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Journal of Electrical and Computer Engineering
Volume 2018, Article ID 1090452, 12 pages
https://doi.org/10.1155/2018/1090452
Research Article

Model Predictive Control Method with Constant Switching Frequency to Reduce Common-Mode Voltage for PMSM Drives

1School of Electrical and Power Engineering, China University of Mining and Technology, Xuzhou 86221008, China
2China Mining Drives & Automation Co., Ltd., Xuzhou 221008, China

Correspondence should be addressed to Xiang Wu; moc.qq@gnaixuwtmuc

Received 19 April 2018; Revised 28 July 2018; Accepted 4 September 2018; Published 8 October 2018

Academic Editor: Antonio J. Marques Cardoso

Copyright © 2018 Hao Li et al. This is an open access article distributed under the Creative Commons Attribution License, which permits unrestricted use, distribution, and reproduction in any medium, provided the original work is properly cited.

Abstract

A model predictive control method to reduce the common-mode voltage (MPC-RCMV) with constant switching frequency for PMSM drives is proposed in this paper. Four nonzero VVs are adopted in future control period and the switching sequence is designed to ensure the switching frequency is fixed and equal to the control frequency. By substituting the finite-control nonzero voltage vectors in the current predictive model, a current predictive error space vector diagram is obtained to determine the adopted four VVs. The duty ratio calculating method for the selected four VVs is studied. Compared with the conventional MPC-RCMV method, the current and torque ripples are greatly reduced and the switching frequency is fixed. The simulation and experiment results validate the effectiveness of the proposed method.

1. Introduction

The common-mode voltage (CMV) of the permanent magnet synchronous motor (PMSM) drive system with two-level three-phase voltage source inverter (VSI), as shown in Figure 1, can be approximately calculated according to the voltage between the midpoint of the dc-link capacitor and the neutral point of the three-phase load [1]. The high-frequency CMV can cause many problems including increasing the leakage currents [2], causing damage of the motor shaft [3], and increasing electromagnetic interference [4].

Figure 1: PMSM drive system with three-phase two-level VSI.

To address this problem, different solutions by improving the control strategy of the PMSM have been studied. In one aspect, many CMV reduction pulse-width modulation (CMVRPWM) strategies have been proposed [510]. The research results in [7] suggest that only the active zero-state PWM1 (AZSPWM1) [5] and the near-state PWM (NSPWM) [6] are practical in most cases among the earlier developed CMVRPWM strategies. In addition, the newly developed optimized CMVRPWM strategies with the consideration of the current ripple losses and switching losses minimizing have been proposed in [8]. All of the above CMVRPWM strategies can restrict the amplitude of the CMV within sixth of the dc-link voltage. Some CMVRPWM strategies are proposed to reduce the low-order components of CMV [11, 12]. A virtual space vector PWM (VSVPWM) for the reduction of CMV in both magnitude and third-order component is studied in [13].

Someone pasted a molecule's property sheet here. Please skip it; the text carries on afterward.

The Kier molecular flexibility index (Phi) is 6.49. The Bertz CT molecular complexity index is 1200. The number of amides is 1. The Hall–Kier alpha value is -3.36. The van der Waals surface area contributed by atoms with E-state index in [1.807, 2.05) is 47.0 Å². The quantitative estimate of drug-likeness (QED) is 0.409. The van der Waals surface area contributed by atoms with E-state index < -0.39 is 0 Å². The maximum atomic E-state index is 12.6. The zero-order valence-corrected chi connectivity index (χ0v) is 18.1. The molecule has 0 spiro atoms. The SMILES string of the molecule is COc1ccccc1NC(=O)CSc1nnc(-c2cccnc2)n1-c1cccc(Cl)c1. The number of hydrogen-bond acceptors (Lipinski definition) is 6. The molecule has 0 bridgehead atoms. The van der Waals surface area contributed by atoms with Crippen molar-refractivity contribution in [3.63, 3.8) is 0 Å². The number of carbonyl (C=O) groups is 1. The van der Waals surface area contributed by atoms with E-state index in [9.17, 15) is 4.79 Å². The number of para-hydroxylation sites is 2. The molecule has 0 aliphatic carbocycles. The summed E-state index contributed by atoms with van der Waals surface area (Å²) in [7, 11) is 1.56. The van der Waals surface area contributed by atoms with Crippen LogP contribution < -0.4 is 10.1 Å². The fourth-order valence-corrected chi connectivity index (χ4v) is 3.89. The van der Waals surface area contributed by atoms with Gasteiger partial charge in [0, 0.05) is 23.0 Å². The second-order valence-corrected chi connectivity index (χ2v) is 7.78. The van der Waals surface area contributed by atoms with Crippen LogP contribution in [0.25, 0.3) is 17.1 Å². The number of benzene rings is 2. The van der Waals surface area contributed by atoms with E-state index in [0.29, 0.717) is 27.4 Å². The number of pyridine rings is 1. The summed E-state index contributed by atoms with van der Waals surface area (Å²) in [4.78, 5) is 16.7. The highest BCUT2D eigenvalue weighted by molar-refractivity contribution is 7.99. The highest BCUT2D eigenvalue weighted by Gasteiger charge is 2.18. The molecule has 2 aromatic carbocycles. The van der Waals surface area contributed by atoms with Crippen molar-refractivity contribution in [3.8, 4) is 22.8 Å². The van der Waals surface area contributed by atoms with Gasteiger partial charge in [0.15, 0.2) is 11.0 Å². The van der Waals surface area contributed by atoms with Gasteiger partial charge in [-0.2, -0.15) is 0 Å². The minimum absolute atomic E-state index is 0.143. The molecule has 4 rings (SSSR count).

On the other hand, the model predictive control methods [14, 15] to reduce the CMV (MPC-RCMV) have also been proposed in [1622]. The MPC-RCMV method proposed in [16] adopts only six nonzero voltage vectors (VVs) to calculate the cost function and the CMV amplitude is reduced without utilizing zero VVs. In [17], the optimal VV is selected from three adjacent nonzero VVs, and this MPC-RCMV method needs less compute efforts. However, it has been proven that many spikes may appear in the current ripple with the method in [17]. The problem has been analyzed in [18], and an improved MPC-RCMV method with four candidate VVs is developed to eliminate the current spikes. To eliminate the CMV spikes caused by the dead time, the method proposed in [19] preexcludes, from the candidates for future vectors, those voltage vectors which can increase the common-mode voltage during the dead time. A MPC-RCMV strategy without calculating the cost function is proposed in [20], where the nonzero optimal future VV is determined according to the basis of an inverse dynamics model. A two-vector based MPC-RCMV is proposed in [21], where two nonzero VVs are selected at every control period. The satisfactory load current ripple performance can be yielded; however, it is computationally intensive and the average switching frequency is still lower than 1/Ts. However, with these above MPC-RCMV strategies, the current and torque ripples may be larger than the conventional field-oriented control (FOC) [23, 24] with the same control frequency (1/Ts), mainly owing to that the average switching frequency is far smaller than 1/Ts. In addition, the switching frequency of these methods are not fixed, which make it hard to analyze the harmonic features and design the filter. Many model predictive controllers with fixed switching frequency have been studied. The fixed switching frequency schemes for finite-control-set MPC are studied in [25, 26]. Modulated MPC strategies [27, 28] have been developed to realize the target of constant switching frequency with the aid of a modulator. However, these fixed switching frequency MPC strategies in [2528] have not considered the target of CMV reduction, and the amplitude of the CMV reaches to half of the dc-link voltages owing to the adoption of the zero VVs.